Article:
What directories of a running system can I exclude from tarball when creating image

I write an image of the raspberry pi 64-bit desktop version to an sd card.
Then I boot the system off of the sd card and issue a
tar --exclude lost+found --exclude mnt --exclude media --exclude tmp --exclude cvfz bullseye64fs.tgz / command to create a tarball.

Then I created a docker image using the following docker file, with docker build -t johncblacker/bullseye64-base . command:

FROM scratch

ADD /bullseye64fs.tgz ./

Next I perform a docker push johncblacker/bullseye64-prod to get the image on docker hub.

My next step was to use this base image to install the software for opencv, libcamera, picamera2, flask, waitress and gunicorn. This image could then be used for AI or another could be built using this image as a base and add tensorflow, for example.

My question is: are there additional directories that I can or should exclude from the tarball in order to get the base image size down further. When I look at the size of the image with opencv, flask, etc. that image is about 6gb. I’m thinking that’s large, but maybe given all the software installed in/on it perhaps it’s OK. I could some guidance. I thought of starting with the “non-desktop” version, but decided against it because I want the x-server and the ability to run gui apps in the container that’ll display on the original host rpi.

Why? What do you want to achieve?

I would like to keep the base image as small as I can.

Why do you want to create a container image from an installed operating system?

Containers are not VMs, so they mostly just contain applications, not OS.

What do you want to achieve?

1 Like

I agree with @bluepuma77 100 percent. Cloning your physical host is not the right way of creating base image. You can simply use an official base image from Docker Hub or download distributions from other sources. You can find some information in the documentation:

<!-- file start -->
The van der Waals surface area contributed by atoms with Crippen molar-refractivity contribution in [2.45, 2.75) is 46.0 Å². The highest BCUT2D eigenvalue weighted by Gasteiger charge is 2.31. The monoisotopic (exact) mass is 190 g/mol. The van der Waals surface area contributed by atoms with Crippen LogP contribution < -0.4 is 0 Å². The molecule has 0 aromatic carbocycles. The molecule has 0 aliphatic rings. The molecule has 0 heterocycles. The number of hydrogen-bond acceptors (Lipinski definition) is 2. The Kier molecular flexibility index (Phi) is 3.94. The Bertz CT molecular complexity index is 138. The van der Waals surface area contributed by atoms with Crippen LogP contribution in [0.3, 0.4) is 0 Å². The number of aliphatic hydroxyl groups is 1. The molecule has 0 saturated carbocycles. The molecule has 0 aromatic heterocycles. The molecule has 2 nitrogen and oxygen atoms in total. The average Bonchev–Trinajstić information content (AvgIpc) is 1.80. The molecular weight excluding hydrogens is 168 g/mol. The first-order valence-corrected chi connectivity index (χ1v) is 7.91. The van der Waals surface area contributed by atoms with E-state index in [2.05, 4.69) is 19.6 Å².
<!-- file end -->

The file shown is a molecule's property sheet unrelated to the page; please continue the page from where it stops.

If you are just “playing” and expeimenting with containers want to convert a VM into a container out of curiousity, I still don’t recommend it, but here is what you need to know.

As @bluepuma77 suggested, a container is not a VM, which also means you don’t need a kernel in the container so the /boot folder is definitely something you wouldn’t want to copy. You could also have packages that you would never use in the container, like systemd, so converting an existing Linux installation to a container is not a good idea. Linux also has temoporary filesystems like /sys, /run, /var/run or there is also the /dev for devices which is a way to communicate with hardware

When creating a tarball image of a running system, certain directories should typically be excluded to ensure a more manageable and relevant archive. These exclusions often include /proc , /sys , /dev , and /tmp , as they contain dynamic and temporary data, which may not be needed for system backup or migration. Additionally, it’s advisable to exclude any user-specific data and large log files from /var/log to reduce the tarball’s size. Careful consideration of what’s essential for system restoration and what can be regenerated is crucial when making these exclusions.

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